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The strike in New York City, which kicked off at 6:30 a.m., was Sabrina Storey’s first. A part-time KFC employee, she decided to join the movement in part because she said she doesn’t get paid enough to move out of her current residence, a homeless shelter.
“Right now, $15 would do me a whole lot better than $8, living-wise,” she said. “I wouldn’t have to worry about food or going to the city to get them to help me. I would just be able to do the necessary things I need to do for me as a woman and not have to depend on someone else.”
Yum! Brands, parent company of KFC, was not immediately available for comment.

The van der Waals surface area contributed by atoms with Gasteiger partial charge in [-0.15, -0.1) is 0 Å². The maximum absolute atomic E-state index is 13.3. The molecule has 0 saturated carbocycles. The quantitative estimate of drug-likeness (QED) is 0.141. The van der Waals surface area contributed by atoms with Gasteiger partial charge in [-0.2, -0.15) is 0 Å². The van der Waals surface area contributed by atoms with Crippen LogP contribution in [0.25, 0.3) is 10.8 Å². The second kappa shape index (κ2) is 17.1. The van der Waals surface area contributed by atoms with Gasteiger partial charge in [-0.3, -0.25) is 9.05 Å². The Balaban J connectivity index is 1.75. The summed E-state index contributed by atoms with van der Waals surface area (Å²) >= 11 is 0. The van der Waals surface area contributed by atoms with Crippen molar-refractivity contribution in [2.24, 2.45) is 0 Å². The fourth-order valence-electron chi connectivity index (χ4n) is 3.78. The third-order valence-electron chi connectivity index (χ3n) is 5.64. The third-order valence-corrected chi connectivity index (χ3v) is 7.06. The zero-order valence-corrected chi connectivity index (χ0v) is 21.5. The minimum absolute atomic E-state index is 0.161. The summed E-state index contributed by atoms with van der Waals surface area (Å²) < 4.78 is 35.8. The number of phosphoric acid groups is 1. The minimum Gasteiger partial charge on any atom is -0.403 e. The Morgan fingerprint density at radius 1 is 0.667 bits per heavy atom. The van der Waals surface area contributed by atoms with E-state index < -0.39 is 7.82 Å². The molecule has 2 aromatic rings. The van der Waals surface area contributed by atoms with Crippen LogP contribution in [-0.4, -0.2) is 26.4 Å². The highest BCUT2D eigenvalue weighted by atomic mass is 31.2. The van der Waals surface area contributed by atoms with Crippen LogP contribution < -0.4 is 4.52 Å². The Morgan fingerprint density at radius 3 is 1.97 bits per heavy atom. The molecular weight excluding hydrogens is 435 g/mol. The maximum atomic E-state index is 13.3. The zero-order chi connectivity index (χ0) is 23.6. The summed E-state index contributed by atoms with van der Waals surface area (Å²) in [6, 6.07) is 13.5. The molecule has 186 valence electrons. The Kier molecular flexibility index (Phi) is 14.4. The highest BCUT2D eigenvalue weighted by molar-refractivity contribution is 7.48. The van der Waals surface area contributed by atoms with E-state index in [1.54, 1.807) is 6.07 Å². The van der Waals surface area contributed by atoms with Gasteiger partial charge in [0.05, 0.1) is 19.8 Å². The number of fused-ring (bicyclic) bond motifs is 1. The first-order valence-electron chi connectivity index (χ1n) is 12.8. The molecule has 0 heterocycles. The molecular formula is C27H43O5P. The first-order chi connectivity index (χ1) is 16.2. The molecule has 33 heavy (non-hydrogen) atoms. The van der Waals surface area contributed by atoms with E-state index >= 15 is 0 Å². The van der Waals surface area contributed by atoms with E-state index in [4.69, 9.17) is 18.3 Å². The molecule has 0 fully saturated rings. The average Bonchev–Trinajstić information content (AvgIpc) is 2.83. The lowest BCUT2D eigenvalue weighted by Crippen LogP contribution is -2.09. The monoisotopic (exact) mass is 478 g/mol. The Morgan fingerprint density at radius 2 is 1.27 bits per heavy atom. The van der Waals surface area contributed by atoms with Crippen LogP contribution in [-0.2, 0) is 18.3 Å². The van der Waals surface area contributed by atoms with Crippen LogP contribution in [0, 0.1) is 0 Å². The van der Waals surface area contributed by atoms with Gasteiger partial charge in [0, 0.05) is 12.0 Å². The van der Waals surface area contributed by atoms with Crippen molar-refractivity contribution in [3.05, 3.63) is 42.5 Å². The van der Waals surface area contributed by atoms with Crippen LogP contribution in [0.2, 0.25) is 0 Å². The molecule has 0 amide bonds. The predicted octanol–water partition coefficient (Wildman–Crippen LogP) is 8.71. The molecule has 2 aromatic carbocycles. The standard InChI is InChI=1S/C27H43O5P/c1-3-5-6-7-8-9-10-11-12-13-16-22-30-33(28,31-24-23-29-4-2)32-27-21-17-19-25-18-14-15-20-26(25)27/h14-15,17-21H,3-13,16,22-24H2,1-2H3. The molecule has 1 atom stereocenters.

As with every successive strike, this one was the largest yet, encompassing workers and fast food restaurants in 150 American cities.
But that’s not the only thing that made this strike different. Thursday was also the day that the movement became truly international, as workers in 33 different countries rallied in support of the American strikers.
The American fast food workers are demanding a $15 industry-wide wage floor and the right to form a union. Walkouts took place in every region of the country, including the South, where labor organizing is notoriously difficult. Major cities such as Philadelphia and Miami had their first-ever fast food strikes, as workers across six continents rallied in support. The solidarity protests occurred in countries as diverse as Germany, India, New Zealand, Malawi and Brazil.
Here is some video from around the world (and a poll at the end too):